Men are afflicted approximately two to three times more frequently than women. Estimated percentages of male patients among the AS patient population range from 65% to 80% and vary by geographic location (68.9% in a German rheumatological database, n = 877,671; and 78.3% in a French study, n = 473).[12] The disease pattern varies by sex. The spine and pelvis is most commonly affected in men, with some involvement of the chest wall, hips, shoulders, and feet. In contrast, women have less severe involvement of the spine, with more symptoms in the knees, wrists, ankles, hips, and pelvis.[3],[13],[14] Disease also tends to be more severe in men.

Prevalence

For the spondylitis arthopathies (SpAs) as a group, the overall prevalence in the population has been reported to be as high as 1.9%. There is a wide geographic variation in reported estimates of the prevalence of AS. However, in general, there is a close correlation between the prevalence of human leukocyte antigen (HLA)-B27 and the prevalence of SpAs in a given population. Among the total 3.47 million population of Berlin, Germany, the prevalence of AS estimated from an HLA-B27 frequency of 9.3% was reported to be 0.86%. The prevalence of Ankylosing Spondylitis in Finland was 0.15% and 1.1%–1.4% (men 1.9%–2.2%, women 0.3%–0.6%) among adults in Norway.[15],[16] The overall prevalence of SpA among adult Eskimo populations in two study regions in Alaska was estimated at 2.5%. Prevalence also appears to vary among ethnic groups. The estimated nationwide prevalence of SpA among the total Japanese population (9.5/100,000) is <1/200 of western countries.[17],[18]


  Pathophysiology Top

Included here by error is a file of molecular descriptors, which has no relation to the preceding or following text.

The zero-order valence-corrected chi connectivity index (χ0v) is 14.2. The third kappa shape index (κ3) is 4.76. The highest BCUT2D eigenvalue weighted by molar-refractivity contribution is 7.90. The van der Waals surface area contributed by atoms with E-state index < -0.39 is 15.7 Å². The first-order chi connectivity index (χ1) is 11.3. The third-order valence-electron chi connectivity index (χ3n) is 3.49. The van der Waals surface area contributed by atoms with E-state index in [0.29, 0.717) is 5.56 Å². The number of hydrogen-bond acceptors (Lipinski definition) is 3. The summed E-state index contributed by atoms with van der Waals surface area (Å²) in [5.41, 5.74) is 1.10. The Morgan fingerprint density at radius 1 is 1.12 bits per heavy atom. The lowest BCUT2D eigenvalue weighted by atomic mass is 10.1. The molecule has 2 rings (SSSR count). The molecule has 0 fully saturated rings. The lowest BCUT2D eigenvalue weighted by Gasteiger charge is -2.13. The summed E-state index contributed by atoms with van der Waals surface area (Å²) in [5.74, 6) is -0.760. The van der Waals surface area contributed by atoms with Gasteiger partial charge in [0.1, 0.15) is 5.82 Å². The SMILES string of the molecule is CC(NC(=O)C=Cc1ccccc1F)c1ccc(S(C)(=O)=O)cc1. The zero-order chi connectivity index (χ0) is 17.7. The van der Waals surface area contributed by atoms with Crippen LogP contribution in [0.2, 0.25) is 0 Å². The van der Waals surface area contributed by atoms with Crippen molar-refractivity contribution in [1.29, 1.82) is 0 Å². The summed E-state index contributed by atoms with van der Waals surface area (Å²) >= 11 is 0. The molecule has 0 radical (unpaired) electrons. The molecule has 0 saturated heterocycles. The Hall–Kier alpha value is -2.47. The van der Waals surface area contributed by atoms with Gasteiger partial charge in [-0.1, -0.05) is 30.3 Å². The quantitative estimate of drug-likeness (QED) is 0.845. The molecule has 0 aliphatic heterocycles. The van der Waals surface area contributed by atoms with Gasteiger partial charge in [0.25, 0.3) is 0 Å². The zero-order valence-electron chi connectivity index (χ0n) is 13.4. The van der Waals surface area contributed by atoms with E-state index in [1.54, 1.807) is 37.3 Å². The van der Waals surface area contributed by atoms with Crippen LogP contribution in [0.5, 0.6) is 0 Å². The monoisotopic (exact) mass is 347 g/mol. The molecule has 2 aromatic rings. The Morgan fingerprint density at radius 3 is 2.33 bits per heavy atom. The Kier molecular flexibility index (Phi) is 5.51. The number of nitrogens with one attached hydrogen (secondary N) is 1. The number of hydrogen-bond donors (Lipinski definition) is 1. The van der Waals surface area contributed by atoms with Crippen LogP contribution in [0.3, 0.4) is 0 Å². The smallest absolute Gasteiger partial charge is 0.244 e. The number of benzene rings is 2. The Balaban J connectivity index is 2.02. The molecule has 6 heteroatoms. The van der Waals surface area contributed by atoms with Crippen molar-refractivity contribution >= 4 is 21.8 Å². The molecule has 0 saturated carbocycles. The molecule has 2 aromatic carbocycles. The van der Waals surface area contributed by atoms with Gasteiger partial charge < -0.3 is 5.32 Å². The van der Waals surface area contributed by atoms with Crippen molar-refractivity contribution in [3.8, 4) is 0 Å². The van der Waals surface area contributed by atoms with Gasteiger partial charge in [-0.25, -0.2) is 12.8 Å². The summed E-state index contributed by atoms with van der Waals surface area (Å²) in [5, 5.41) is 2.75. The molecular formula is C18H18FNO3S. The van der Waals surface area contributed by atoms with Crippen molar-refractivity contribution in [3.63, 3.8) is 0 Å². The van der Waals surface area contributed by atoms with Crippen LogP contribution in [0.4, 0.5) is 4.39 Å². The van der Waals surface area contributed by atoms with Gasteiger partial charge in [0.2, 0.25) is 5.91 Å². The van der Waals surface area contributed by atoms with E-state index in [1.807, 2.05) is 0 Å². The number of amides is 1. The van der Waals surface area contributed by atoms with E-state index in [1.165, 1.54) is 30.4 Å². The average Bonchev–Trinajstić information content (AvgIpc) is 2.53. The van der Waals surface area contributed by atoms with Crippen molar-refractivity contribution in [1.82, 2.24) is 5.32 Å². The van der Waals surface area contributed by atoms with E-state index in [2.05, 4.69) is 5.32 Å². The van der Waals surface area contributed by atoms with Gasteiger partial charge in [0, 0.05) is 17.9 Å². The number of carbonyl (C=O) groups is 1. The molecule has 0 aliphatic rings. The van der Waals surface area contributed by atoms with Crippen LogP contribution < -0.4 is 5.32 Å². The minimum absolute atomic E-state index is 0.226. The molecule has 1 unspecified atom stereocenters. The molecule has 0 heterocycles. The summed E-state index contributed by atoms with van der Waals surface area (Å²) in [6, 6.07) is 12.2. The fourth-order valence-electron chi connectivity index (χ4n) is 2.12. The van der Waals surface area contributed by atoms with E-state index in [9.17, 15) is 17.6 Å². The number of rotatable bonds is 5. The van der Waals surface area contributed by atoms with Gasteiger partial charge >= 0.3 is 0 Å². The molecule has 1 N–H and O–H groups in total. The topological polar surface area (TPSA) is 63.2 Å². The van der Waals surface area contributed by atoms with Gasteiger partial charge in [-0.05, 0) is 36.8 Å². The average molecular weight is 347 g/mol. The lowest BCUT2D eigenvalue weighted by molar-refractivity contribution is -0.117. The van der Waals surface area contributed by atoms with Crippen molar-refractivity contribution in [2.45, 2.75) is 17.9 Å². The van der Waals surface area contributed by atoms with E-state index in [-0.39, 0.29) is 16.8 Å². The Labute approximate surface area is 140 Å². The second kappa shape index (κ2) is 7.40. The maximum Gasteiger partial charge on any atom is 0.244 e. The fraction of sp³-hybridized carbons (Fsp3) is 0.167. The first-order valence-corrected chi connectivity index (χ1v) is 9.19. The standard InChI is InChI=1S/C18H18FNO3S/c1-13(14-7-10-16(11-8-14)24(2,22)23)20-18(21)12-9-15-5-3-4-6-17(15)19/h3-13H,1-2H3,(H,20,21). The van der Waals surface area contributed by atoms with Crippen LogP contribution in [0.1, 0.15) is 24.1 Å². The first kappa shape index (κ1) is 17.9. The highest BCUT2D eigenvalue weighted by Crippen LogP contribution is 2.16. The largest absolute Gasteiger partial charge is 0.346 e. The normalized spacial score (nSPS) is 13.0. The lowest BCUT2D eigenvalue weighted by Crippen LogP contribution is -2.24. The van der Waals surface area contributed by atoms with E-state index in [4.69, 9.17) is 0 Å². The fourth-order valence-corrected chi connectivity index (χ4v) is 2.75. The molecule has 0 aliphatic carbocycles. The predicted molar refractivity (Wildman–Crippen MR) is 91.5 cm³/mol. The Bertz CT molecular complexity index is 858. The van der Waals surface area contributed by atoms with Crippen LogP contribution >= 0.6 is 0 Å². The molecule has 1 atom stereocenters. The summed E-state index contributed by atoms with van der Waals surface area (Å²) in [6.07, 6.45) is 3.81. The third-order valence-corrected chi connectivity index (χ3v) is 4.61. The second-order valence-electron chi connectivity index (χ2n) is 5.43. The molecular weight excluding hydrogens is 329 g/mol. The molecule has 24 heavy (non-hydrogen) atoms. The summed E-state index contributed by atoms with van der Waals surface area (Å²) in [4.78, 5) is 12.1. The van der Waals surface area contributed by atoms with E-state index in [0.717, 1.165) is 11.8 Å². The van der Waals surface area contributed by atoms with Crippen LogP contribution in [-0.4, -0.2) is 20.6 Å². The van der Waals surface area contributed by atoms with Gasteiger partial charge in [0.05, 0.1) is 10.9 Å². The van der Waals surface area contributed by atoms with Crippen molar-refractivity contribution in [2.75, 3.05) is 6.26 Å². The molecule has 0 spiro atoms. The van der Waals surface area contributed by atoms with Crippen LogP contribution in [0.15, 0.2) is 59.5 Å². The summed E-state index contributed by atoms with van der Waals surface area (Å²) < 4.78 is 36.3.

AS affects the entire body. Approximately 90% of the patients express the HLA-B27 genotype, which concludes a strong genetic association. 1%–2% of individuals with the HLA-B27 genotype contract the disease.[19] Tumor necrosis factor-alpha (TNF-α) and interleukin (IL)-1 are also implicated in AS. Autoantibodies specific for AS has not been identified. Anti-neutrophil cytoplasmic antibodies (ANCAs) are associated with AS, but do not correlate with the severity of the disease. In a study of 40 patients with AS, ANCA was an infrequent finding, being present in six patients.[20] The association of AS with HLA-B27 suggests the condition involves CD8 T cells, which interact with HLA-B. This interaction is not proven to involve a self-antigen, and at least in the related Reiter's syndrome (reactive arthritis), which follows infections; the antigens involved are likely to be derived from intracellular microorganisms. However there is a possibility that CD4 T-cells are involved in an aberrant way, since HLA-B27 appears to have a number of unusual properties, including possibly an ability to interact with T-cell receptors in association with CD4 (usually cytotoxic T lymphocytes with CD8 react with HLAB antigen as it is a major histocompatibility complex Class 1 antigen).